The Uyghurs and China

Mr. Kasim Tuman, Council Member, Uyghur Association of America was one of the speakers at a seminar on "Ethnicity and Identity in Xinjiang" held at Stanford. My wife and I have been to Xinjiang, in particular to Kashgar where Mr. Tuman came from, and naturally we were interested in what he had to say.

I was struck by some of Mr. Tuman's statements. Since the forum did not offer an opportunity for a real dialogue and discussion, I thought I would offer some counterpoints and observations in response to what I heard.

Tuman said: The Uyghurs are not interested in mixing with the Chinese for fear of losing their cultural identity. They fear being assimilated by the Chinese culture.

My response would have been: Cultures are not static but dynamic and are subject to influences and stimulus especially from other neighboring cultures. Cultures that do not evolve and remain static become endangered and face extinction with time. The Xianbeis, one of many forefathers of the Uyghurs, used to rule northern China, known in Chinese history as the Northern Wei dynasty. They admired the Han Chinese culture so much that they adopted Chinese customs, language and many social and political practices. Indeed the Xianbeis did get assimilated and their own culture became lost to history. But I do not see anything unnatural about this outcome. If people no longer accept or willing to adopt certain cultural values and practices, that culture will fade away.

Cultures can also disappear on the point of the sword. Genghis Khan so thoroughly decimated the Tangut kingdom (Xixia in Chinese), another contributor to the Uyghur gene pool, that there is no trace of the Tangut culture remain. The meaning of their writing is lost as is their historical records. The propagation of Islam was also accomplished by military conquest as the religion spread from the Middle East westward to Spain and eastward to the Indonesian archipelago imposing the Islamic religion on the local people and replacing the previous ways of worship.

But use of force has not been how the Chinese culture has proliferated. Non-Chinese people adopted certain aspects of the Chinese culture that they found more appealing than their own. One can see evidence of the influence of Chinese culture in South Asia, Southeast Asia as well as Korea and Japan. These people were not forced to adopt Chinese manners and practices; they willingly did so.

In an attempt to distinguish the Chinese culture from the Uyghur, Mr. Tuman said that it is very much in the Chinese culture for the young people to study hard and strive to attend the best school and best university and to work hard and make a lot of money. This is not part of the Uyghur culture, he said, as the Uyghurs like to take life as it comes. He used a map from Wikipedia as a platform for his talk. I noticed from the same Wiki article, one of the characteristics attributed ancestors of Uyghurs was "they showed greed without restraint, for they often made their living by looting." Perhaps given that heritage, it is understandable why Mr. Tuman made that distinction between the Uyghur and the Chinese culture.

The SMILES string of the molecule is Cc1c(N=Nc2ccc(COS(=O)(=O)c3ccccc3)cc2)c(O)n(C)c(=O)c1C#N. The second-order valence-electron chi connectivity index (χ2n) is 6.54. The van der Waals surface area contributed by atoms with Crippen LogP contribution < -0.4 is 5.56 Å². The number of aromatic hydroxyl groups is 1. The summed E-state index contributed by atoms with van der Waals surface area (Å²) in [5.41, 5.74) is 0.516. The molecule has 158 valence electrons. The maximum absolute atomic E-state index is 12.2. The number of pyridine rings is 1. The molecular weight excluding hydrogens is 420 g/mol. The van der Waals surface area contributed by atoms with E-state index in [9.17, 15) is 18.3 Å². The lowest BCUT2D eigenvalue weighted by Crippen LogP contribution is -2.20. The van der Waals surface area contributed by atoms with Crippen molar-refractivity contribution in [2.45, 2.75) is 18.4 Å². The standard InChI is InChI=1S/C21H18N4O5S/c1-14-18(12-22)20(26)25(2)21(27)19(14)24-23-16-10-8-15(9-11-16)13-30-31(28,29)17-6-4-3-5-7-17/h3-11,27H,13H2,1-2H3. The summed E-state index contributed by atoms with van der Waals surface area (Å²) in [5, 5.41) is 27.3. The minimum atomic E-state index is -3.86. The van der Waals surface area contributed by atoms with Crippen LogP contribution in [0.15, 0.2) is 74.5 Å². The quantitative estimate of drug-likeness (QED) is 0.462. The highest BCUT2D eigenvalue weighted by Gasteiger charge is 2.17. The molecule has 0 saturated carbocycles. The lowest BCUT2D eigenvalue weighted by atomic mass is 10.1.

The map from Wikipedia showed a Uyghur Khaganate that at one moment in history spread from western part of today's Manchuria westward to nearly the Caspian Sea. Mr. Tuman seemed to imply that the Uyghur people has had a long continuous history since as early as 4th century AD. But a close reading of the Wiki article would reveal that there was no such continuity but the Uyghur state, when it existed at all, ebb and flowed with time. With mostly nomads as ancesters, it is understandable that continuity would have been difficult and any sort of ethnic purity and identity even more improbable.

On the one hand, Mr. Tumen assured the audience that the Uyghur culture is quite distinct and unique and no way related to the Chinese culture. On the other, he said that he has learned the value of cultural diversity since he came to the United States nine years ago. I believe China also recognized the value of diversity. Beijing government's policy is to allow the fifty plus ethnic minorities to teach their own language alongside putonghua in their schools and to enjoy certain levels of local autonomy in maintaining their daily lives and traditions. Of course, if the minority wish to succeed in a Chinese dominated economy, that person must also learn Chinese and understand how to operate in a Chinese society. This is no different from an ethnic minority living in America. That person can no more succeed in the U.S. if the person is unable or unwilling to communicate in English.

Mr. Tumen seemed to believe that in a democracy like the U.S., the Uyghur culture can thrive. Apparently he has not been in America long enough to understand what happened to the many different forms of native American cultures that have been obliterated by actual acts of genocide.

Mr. Tumen also stated that there are 20 million Uyghurs living outside China, implying that they were originally from China. This implication is most misleading. Uyghurs are not just native to the Xinjiang Automomous Region but also in nearby Central Asian countries. If there is a Uyghur diaspora of 20 million, somebody needs to clarify as to what portion have their roots in China and what portion from outside of China.

When we visited Xinjiang, we learned a little about the colorful Uyghur dress, beautifully crafted music instruments to accompany the Uyghur music and dance, Uyghur food and how Uyghur kids are raised. We were not there long enough to detect any racial tension or alienation. After visiting many parts of China with autonomous regions belonging to various enthinic minorities, we did get the impression that the Chinese government is trying hard to be a nation for all ethnicities. Go to here for further discussion of ethnic minorities in China.